When Freeland Eddie asked for clarification that Fournier had not seen a draft, he told her, “No. No.” He had not wanted to review segments of it, he added, as those could change, which would affect the flow of the final version.
In response to questions from The Sarasota News Leader about when work began on the form-based code, the city’s senior communications manager, Jan Thornburg, wrote in a Feb. 7 email, “The Urban Design Studio came into existence during the 2013-14 fiscal year.”
In regard to the city’s expense thus far for the project, Thornburg added, “Through the 2017-18 fiscal year, $1,354,861 has been allocated for consulting work [on the form-based code]. That total includes salaries, office supplies, postage for mailings, training/travel, etc.”
Amending the schedule for public review
The latest schedule for the form-based code’s release came up on Feb. 5 as the commissioners reviewed a revised calendar for the meetings they feel will be necessary this year to allow sufficient public review of the regulations before they implement them.
On a 4-1 vote, the commissioners did approve the rescheduling of city Planning Board meetings on the code from August to September, out of concern that many residents are out of town in August, let alone the fact that snowbirds are absent in the summer.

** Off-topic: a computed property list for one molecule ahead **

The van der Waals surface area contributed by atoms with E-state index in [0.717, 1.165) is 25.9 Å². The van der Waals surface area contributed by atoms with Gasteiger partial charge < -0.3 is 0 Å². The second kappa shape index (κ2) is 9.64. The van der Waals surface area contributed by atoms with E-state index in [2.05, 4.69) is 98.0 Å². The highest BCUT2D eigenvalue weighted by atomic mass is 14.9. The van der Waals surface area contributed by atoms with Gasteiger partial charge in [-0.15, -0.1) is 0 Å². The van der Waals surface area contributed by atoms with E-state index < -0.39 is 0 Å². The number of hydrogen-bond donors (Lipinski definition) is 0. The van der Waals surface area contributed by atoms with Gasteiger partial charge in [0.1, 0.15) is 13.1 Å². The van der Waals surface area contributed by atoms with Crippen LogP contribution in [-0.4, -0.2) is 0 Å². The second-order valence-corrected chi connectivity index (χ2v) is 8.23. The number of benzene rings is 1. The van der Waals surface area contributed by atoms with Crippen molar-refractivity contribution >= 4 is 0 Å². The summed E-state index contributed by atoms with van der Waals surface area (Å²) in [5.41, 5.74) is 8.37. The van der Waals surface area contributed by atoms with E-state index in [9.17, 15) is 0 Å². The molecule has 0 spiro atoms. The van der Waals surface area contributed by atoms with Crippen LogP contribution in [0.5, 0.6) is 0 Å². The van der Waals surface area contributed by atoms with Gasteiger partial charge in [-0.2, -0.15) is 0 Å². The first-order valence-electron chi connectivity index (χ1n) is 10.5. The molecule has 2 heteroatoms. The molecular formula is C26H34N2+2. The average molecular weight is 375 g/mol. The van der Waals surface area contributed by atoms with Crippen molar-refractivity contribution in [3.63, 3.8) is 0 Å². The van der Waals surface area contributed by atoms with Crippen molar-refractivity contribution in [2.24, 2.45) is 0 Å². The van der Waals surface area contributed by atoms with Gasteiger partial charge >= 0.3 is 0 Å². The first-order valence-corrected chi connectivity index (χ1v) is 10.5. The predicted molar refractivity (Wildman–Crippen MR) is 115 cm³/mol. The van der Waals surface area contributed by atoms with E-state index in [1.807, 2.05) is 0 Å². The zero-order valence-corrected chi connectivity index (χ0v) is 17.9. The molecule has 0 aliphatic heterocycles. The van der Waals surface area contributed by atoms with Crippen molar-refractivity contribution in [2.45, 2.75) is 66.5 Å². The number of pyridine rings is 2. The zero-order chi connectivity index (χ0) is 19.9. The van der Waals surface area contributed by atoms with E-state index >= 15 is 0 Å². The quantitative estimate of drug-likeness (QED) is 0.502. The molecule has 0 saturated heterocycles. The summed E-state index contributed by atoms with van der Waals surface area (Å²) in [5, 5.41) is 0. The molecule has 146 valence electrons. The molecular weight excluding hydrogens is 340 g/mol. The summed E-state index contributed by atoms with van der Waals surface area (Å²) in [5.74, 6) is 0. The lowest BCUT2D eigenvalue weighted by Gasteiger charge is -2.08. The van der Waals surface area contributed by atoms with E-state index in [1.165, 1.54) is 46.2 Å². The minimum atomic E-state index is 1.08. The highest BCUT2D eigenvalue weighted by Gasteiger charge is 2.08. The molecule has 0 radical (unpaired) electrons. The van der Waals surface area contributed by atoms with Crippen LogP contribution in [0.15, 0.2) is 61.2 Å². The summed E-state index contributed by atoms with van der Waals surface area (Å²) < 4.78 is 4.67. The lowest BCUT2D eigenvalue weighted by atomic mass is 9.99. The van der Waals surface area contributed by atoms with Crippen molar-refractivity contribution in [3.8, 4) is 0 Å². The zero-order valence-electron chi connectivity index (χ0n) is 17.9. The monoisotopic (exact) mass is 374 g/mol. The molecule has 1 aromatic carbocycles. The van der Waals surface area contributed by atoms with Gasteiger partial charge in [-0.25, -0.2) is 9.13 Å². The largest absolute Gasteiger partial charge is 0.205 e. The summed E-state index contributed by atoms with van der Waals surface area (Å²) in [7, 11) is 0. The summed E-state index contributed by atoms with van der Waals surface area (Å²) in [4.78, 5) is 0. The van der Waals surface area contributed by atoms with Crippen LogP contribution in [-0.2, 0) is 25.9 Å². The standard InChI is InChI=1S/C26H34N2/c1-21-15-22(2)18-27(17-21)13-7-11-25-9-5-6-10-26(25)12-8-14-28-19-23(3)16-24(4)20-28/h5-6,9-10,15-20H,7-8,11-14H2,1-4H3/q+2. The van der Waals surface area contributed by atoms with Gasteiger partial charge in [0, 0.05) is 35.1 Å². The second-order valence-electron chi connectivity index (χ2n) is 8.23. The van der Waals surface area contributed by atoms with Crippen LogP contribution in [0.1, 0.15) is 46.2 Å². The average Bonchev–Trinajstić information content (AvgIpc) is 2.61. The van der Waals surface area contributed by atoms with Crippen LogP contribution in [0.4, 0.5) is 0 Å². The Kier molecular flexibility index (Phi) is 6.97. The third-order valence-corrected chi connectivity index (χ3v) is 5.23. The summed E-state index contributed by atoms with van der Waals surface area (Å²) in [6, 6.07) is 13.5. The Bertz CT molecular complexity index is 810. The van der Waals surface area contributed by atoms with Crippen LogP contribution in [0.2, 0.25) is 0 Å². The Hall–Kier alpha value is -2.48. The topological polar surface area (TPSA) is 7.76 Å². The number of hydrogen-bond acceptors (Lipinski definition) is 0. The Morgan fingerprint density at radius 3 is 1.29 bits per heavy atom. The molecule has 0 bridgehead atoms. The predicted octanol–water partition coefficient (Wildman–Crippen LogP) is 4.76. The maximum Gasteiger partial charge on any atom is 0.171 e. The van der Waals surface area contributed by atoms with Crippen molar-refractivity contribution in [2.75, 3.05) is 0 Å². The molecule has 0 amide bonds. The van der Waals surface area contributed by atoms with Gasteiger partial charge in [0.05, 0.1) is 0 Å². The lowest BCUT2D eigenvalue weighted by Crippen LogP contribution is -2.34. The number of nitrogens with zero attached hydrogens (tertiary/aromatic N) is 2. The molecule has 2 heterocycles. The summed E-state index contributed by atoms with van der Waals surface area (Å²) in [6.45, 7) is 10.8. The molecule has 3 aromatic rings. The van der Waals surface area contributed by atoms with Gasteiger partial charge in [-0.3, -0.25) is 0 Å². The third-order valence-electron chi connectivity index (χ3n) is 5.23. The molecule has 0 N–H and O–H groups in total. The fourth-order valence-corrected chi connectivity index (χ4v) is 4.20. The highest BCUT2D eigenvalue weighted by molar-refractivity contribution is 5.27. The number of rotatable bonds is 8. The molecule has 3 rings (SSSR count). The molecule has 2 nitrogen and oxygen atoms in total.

Planning Director Steve Cover and Murphy, general manager of the Urban Design Studio, appeared before the City Commission after Vice Mayor Alpert pulled the proposed new schedule from the board’s Consent Agenda No. 1; Alpert said she wanted to make certain she was considering the correct document.
The primary differences in the latest schedule, staff explained, were the elimination of March 1 and March 8 community workshops; corresponding adjustments to the April schedule; the inclusion of three city Planning Board hearings in August; and the shift of the final two City Commission public hearings from September to Oct. 29 and Nov. 13.
Commissioner Willie Shaw then said he had received phone calls from residents, asking that the August Planning Board hearings be moved to September. “There’s not that much participation [of residents in city functions] in August,” he pointed out.